Report by NewsroomPlus.com – Contributed by Rupeni Vatubuli, NewsRoom_Plus
The just-opened Balls, Bullets and Boots exhibition in Palmerston North is all about telling the stories of fifteen individuals with rugby connections who served in the First World War.
For that you need someone in the role of a story teller. Preferably, if possible, an All Black – but who?
Stepping up to the mark is London-based Anton Oliver who, when asked, didn’t hesitate to lend his voice to the interactive multimedia aspect to the exhibition as its ‘virtual guide’.
Oliver, a former All Blacks captain as was his father Frank, has a track record as a guest narrator, having toured with the New Zealand Symphony Orchestra to narrate the classic tale ‘Peter and the Wolf’ in 2013.
When NewsRoom_Plus spoke with Anton it didn’t take long to sense his motivation for taking part in a project that opens up another angle on memories and stories attached to the WW100 commemoration.
As for so many All Blacks before and since his own time in the jersey, Anton holds Dave Gallaher, captain of the 1905 ‘Originals’ rugby team, in special regard.
Not being one for hiding his emotions, you can hear the lump in Anton’s throat when he mentions Gallaher. An Irish-born New Zealander, Gallaher enlisted for service in the First World War after a younger brother was killed in action. He was 43 when he was shot in the face during the attack on Gravenstafel Spur, Belgium on 4 October 1917 and died later that day – one of the 966 fatalities in the New Zealand Expeditionary Force in that one month alone.
Family connections to that era include the loss of a great Uncle who died at the battle of the Somme, and that both of his grandfathers enlisted for service.
In a Crowd Goes Wild interview about the exhibition with another All Black, Josh Kronfeld, Anton said he has found himself “bawling my eyes out” when visiting battle sites such as Passchendaele.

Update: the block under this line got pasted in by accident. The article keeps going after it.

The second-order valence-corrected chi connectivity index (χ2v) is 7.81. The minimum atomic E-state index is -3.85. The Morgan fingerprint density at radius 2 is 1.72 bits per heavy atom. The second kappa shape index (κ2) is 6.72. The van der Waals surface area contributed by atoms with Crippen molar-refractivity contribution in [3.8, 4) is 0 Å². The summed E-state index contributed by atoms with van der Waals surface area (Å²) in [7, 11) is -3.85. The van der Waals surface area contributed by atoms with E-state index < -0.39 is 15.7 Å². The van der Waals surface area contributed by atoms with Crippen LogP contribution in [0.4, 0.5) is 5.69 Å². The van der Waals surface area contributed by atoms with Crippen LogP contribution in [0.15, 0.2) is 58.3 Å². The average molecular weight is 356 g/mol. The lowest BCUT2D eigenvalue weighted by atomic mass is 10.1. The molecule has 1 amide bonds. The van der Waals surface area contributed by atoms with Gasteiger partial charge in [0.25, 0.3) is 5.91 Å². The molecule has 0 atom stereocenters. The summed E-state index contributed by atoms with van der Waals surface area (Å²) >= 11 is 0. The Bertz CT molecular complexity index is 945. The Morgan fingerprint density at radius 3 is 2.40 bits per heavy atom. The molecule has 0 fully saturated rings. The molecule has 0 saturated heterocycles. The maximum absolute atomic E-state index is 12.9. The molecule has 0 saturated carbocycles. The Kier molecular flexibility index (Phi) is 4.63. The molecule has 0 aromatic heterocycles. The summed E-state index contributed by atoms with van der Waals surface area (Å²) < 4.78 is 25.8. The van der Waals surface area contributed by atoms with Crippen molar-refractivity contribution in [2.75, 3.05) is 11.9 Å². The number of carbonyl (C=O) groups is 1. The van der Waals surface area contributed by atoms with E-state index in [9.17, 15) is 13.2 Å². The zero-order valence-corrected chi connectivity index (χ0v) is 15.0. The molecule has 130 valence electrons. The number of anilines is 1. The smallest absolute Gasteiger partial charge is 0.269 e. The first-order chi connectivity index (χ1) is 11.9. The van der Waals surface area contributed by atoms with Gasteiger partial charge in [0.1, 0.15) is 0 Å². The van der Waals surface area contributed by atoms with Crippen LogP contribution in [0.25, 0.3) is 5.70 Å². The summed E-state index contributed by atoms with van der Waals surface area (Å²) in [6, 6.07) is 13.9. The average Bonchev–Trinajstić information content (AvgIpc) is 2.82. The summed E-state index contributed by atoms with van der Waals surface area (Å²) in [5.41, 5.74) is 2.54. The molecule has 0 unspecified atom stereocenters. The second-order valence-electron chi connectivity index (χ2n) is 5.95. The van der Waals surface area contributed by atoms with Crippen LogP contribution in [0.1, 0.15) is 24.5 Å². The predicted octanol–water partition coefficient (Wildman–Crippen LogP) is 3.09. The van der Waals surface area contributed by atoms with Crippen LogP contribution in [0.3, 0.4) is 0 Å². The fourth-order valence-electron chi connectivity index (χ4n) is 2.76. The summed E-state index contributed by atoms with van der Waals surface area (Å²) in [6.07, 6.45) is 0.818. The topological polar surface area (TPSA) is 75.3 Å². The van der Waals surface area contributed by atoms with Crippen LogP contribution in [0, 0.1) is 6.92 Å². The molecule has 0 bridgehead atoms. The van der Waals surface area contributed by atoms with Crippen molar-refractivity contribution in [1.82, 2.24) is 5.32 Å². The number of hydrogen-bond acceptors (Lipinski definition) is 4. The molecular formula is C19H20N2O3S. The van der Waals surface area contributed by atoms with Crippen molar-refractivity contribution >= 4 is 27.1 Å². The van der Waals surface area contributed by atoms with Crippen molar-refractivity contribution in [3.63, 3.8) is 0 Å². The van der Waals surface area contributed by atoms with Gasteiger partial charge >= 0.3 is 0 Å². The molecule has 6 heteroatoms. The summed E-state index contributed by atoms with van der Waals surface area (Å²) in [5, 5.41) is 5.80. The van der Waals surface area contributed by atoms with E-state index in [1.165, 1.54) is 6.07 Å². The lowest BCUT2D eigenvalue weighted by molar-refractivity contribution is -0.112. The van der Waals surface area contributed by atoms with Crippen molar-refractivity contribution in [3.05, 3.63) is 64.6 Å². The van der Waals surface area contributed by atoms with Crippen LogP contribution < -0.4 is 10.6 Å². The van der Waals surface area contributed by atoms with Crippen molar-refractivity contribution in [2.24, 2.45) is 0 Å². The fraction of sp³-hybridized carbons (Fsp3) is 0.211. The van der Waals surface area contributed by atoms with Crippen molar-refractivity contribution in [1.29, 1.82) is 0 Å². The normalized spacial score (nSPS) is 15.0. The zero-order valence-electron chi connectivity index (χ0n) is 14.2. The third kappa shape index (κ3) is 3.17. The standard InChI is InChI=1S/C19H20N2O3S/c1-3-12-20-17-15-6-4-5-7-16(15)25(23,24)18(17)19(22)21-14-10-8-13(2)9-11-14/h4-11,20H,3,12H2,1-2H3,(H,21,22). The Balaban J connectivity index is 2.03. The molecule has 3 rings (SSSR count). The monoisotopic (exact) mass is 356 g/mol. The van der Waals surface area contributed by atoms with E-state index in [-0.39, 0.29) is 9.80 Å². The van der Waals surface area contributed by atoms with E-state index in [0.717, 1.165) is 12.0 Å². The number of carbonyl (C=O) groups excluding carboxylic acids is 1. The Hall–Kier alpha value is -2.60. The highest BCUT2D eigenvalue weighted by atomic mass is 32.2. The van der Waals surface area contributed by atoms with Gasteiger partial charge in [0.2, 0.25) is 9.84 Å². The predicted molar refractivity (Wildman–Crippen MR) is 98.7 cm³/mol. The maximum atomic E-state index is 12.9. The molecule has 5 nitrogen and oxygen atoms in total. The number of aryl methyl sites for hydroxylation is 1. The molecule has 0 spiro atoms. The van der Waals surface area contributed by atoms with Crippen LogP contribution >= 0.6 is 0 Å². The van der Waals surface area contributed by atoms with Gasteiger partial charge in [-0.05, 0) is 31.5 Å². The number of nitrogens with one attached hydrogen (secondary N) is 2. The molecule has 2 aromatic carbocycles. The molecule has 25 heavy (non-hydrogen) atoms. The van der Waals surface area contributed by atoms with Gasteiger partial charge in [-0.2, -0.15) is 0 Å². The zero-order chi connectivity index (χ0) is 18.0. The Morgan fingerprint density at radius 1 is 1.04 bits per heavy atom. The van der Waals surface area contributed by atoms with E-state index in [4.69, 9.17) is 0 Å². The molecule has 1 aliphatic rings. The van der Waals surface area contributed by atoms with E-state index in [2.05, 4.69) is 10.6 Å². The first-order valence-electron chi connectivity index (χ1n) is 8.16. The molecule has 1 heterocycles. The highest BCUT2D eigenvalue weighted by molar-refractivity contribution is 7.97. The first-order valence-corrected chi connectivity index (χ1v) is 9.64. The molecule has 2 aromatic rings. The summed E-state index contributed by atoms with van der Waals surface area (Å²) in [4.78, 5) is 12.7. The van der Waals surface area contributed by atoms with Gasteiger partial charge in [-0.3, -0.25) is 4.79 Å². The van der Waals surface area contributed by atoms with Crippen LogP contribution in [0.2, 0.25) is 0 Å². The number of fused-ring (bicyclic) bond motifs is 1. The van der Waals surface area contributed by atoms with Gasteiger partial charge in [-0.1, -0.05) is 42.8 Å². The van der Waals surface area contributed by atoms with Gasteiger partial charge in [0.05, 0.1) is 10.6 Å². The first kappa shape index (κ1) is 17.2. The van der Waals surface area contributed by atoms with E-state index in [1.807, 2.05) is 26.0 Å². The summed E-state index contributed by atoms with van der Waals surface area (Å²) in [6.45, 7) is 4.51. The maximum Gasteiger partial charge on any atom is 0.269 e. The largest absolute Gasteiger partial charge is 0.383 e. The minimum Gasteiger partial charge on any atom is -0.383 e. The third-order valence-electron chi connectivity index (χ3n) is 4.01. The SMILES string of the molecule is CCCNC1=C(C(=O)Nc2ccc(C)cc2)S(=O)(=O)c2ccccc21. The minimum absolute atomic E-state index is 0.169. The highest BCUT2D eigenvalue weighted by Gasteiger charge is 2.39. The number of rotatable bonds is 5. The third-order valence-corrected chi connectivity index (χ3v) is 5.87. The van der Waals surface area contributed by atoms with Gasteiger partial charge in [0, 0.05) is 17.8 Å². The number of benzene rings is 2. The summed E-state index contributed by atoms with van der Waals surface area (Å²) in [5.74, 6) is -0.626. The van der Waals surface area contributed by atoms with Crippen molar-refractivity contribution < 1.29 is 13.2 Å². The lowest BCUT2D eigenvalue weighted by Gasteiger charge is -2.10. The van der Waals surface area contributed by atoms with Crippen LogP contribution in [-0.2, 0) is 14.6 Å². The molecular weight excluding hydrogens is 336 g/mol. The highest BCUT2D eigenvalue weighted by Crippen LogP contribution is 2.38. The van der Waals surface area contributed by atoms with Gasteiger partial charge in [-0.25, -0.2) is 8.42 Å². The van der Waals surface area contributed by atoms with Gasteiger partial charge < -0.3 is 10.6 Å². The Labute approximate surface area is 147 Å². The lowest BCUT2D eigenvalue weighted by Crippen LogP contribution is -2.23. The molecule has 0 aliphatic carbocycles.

In another promotional appearance for the exhibition, this time on TVNZ’s Breakfast, Anton reflected on the “huge amount of power in telling people’s stories”.
“The overarching war machine has a different rhetoric (but these men) came back damaged and changed”.
Oliver – who turns 40 on 9 September – survived and thrived in the All Black jersey for 13 years. Looking back on that lengthy rugby playing career – from his early days about which he still jokingly refers to himself as “an uncultured, monoysllabic, Shrek hobbit” – he reckons it took him a 3 full years to feel at ease.
That recollection of lengthy service in the cause of sport, and the fact that the Balls, Bullets and Boots exhibition will be going on tour for at least three years after closing in Palmerston North on Armistice Day this year, 11 November 2015, are other points of resonance for Anton’s involvement.
History is something he told NewsRoom_Plus is important to everyone, also sharing the view that history should remain compulsory in the school curriculum in order to give all students a sense of identity.
Pictured above at the exhibition opening at Palmerston North’s Te Manawa cultural centre are Manawatu Mayor Margaret Kouvelis, Palmerston North Mayor Grant Smith and that doyen of sports historians and commentators Keith Quinn.
- Go to www.ww1rugby.nz for more information on the exhibition, where you get to ‘meet’ a woman coach, three pre-war All Blacks and three post-war All Blacks, a schoolboy rugby player-cum-soldier and a rugby-mad military defaulter, rugby players who served in the Royal Navy, Royal Air Force and NZ Tunnelling Company, three NZ Maori players and a highly decorated VC winner who had a stellar pre-war provincial rugby career.
- Like the Rugby Museum Facebook page here: NewZealandRugbyMuseum